New York State Department of Health Reports Covid-19 Uptick, Encourages New Yorkers to Exercise Caution and Seek Treatment Options If Necessary

Hospital Admissions are Increasing in the State

Department Urges Those Who are Symptomatic to Get Tested and Seek Treatment

ALBANY, N.Y. (August 2, 2023) – The New York State Department of Health is reporting an increase in COVID-19 hospital admissions, although numbers are still low compared to the height of the pandemic.

The latest data, from August 2, shows hospital admissions increased 22% compared with the previous week and are now at 0.6 per 100,000 residents on average, which translates to more than 100 admissions per day. Reported cases are also 55% higher than the previous week, for an average of 824 reported cases per day across the state. However, it's important to note that most cases are not reported, so hospitalizations are a more reliable indicator. There are currently no concerns with hospital bed capacity.

"As we once again see an increase in cases of COVID-19 in the State, I urge all New Yorkers to remember COVID is a treatable disease," State Health Commissioner Dr. James McDonald said. "COVID tests are easy to use as well as highly accurate. If you test positive, speak with a health care provider about treatment, which can prevent hospitalization and death."

As New Yorkers travel and gather for picnics, reunions, a day at the beach, and other summer fun, it's important to be mindful of COVID's ongoing presence, and those in high-risk groups should consider taking precautions to prevent serious illness from the virus.

Those who think they may be ill with COVID-19 should get tested. Symptoms of possible infection include:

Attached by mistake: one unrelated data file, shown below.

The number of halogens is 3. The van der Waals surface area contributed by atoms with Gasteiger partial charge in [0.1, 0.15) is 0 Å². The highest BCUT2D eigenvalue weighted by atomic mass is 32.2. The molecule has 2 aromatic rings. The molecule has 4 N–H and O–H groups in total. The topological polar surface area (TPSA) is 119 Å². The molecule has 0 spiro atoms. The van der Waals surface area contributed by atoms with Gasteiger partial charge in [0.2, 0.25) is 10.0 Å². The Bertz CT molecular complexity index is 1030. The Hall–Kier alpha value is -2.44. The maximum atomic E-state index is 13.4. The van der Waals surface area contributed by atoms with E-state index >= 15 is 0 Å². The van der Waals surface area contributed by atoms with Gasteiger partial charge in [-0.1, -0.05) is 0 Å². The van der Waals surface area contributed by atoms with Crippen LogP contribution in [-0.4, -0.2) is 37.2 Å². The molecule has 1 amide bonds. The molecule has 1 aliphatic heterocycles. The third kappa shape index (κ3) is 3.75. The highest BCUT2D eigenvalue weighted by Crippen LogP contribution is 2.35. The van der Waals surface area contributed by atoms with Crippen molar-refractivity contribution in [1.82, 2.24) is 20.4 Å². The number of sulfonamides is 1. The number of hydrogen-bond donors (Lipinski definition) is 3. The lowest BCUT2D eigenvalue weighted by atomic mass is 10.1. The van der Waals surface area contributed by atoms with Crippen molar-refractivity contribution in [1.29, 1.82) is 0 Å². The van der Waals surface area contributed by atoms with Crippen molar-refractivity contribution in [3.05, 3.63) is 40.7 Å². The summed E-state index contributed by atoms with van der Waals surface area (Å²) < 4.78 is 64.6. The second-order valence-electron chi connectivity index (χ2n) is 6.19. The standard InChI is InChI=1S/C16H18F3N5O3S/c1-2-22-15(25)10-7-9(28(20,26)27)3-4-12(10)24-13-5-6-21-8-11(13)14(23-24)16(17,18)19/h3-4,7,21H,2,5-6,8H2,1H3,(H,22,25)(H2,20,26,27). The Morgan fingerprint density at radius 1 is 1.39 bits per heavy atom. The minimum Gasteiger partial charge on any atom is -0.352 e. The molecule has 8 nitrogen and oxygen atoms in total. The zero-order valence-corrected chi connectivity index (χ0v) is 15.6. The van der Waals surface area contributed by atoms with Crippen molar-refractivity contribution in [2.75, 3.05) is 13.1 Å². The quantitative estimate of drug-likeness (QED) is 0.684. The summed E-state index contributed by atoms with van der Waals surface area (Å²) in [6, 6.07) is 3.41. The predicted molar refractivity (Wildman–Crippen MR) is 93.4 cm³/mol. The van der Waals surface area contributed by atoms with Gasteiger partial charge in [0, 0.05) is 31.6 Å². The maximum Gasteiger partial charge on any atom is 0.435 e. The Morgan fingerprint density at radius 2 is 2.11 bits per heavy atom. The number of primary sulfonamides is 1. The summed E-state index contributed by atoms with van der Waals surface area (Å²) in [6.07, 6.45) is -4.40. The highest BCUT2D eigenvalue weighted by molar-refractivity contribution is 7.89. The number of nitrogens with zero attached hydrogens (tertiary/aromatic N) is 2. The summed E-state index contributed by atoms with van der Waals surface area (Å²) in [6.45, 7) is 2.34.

• Fever or chills
  • Cough
  • New loss of taste or smell
  • Shortness of breath or difficulty breathing
  • Fatigue
  • Muscle or body aches
  • Headache
  • Sore throat
  • Congestion or runny nose
  • Nausea or vomiting
  • Diarrhea

At-home tests are available at local pharmacies. If a test is positive, it's important to begin treatment as soon as possible after the onset of symptoms to ensure the utmost effectiveness. COVID-19 medications are widely available by prescription through doctors, pharmacies, and health care clinics. Antivirals such as Paxlovid are most effective when started within five days of the onset of symptoms. Individuals who do not have a regular health care provider can find locations for treatment here.

Those who test positive should also avoid contact with others, including staying home from work, school, and social activities.

The key to preventing serious illness and spread of COVID-19 this summer and into the fall is to take precautions:

  • Get vaccinated and boosted when eligible. Learn more here.
  • Wash hands often with soap and water for at least 20 seconds, especially before eating.
  • Avoid touching the eyes, nose, and mouth with unwashed hands.
  • Avoid close contact with people who are sick.
  • Cover coughs and sneezes with a tissue and discard it in a closed container.
  • Clean frequently touched surfaces and objects.
  • And consider wearing a mask to reduce your chance of exposure.

Individuals who have not yet been vaccinated or are behind on booster doses can find COVID-19 vaccine sites here.